I saw Mailer’s experimental films in theaters more than once (yes, I’m devoted to high art *and* low trash), and one of my treasured memories is seeing Maidstone at the Thalia with my father. He stared laughing out loud when Norman started doing his humming noises in the film, and I had to caution him that Norman was in the theater and would probably come over and deck us one. (Years later, Norman chastised an Anthology Film Archives audience I was in for laughing at Rip Torn shaking his little hammer at the camera in the film.) Of course, I then began laughing and we both had to try to stifle our laughter while Norman continued his very special method of charming a lady.


In the years since I scored bootleg DVD-rs of Mailer’s three experimental films, the Eclipse box set did come out and provide us with unblemished copies, looking and sounding as good as these films possibly could. However, I will link to one more of the scenes I uploaded because it comprises what came after the infamous fight that Torn and Mailer had. Their impromptu insults of each other are sublime; Rip’s charge that he’s giving Mailer an ending for his film is entirely correct — and his coronation of Mailer as “king of shit” is a nice ad-lib. (Norman resorts once again to the “cocksucker” label.)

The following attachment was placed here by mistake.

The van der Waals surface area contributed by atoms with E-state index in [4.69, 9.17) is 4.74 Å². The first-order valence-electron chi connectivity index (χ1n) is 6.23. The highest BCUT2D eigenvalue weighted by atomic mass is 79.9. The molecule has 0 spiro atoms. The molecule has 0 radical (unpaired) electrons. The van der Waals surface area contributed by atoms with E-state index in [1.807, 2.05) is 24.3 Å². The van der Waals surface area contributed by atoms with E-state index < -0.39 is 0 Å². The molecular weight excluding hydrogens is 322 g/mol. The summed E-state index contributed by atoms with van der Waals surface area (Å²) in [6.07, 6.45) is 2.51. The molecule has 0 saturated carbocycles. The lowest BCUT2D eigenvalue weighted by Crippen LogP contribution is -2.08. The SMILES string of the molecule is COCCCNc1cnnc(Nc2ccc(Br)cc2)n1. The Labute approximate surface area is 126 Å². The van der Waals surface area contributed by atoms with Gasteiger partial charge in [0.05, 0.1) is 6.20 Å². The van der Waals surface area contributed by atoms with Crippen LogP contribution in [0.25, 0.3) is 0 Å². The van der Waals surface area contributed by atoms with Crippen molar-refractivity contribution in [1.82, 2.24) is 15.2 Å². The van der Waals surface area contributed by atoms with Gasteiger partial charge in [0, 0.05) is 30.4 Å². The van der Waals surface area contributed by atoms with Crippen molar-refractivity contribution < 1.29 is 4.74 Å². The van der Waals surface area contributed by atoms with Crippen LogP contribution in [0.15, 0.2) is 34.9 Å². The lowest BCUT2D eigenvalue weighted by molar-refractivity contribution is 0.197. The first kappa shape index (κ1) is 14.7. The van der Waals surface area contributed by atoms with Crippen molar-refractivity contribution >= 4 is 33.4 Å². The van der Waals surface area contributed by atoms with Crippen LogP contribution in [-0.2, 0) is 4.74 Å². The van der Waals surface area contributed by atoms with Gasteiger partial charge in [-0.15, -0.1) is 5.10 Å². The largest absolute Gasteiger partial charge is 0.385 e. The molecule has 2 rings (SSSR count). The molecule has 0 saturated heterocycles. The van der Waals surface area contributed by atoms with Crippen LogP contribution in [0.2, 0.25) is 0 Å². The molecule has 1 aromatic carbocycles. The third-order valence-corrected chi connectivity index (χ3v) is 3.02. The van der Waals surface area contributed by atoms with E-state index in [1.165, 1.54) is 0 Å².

Pennebaker served as a cameraman on all three of the Mailer “undergrounds,” and he later captured a more vibrant Mailer in his film (assembled years later by his collaborator-wife Chris Hegedus) Town Bloody Hall (1979). Mailer’s 1971 article on feminism (which became the book Prisoner of Sex) annoyed feminists and so a gimmicky event was staged: Mailer would debate “the feminists” onstage at Town Hall in Manhattan. The result was a thorough mess but (again) a fascinating one. Some of Mailer’s verbal points were brilliant, but his manner was overbearing. The feminists ranged from the articulate (Germaine Greer, Sontag and Ozick in the audience) to the unbearable (Jill Johnston).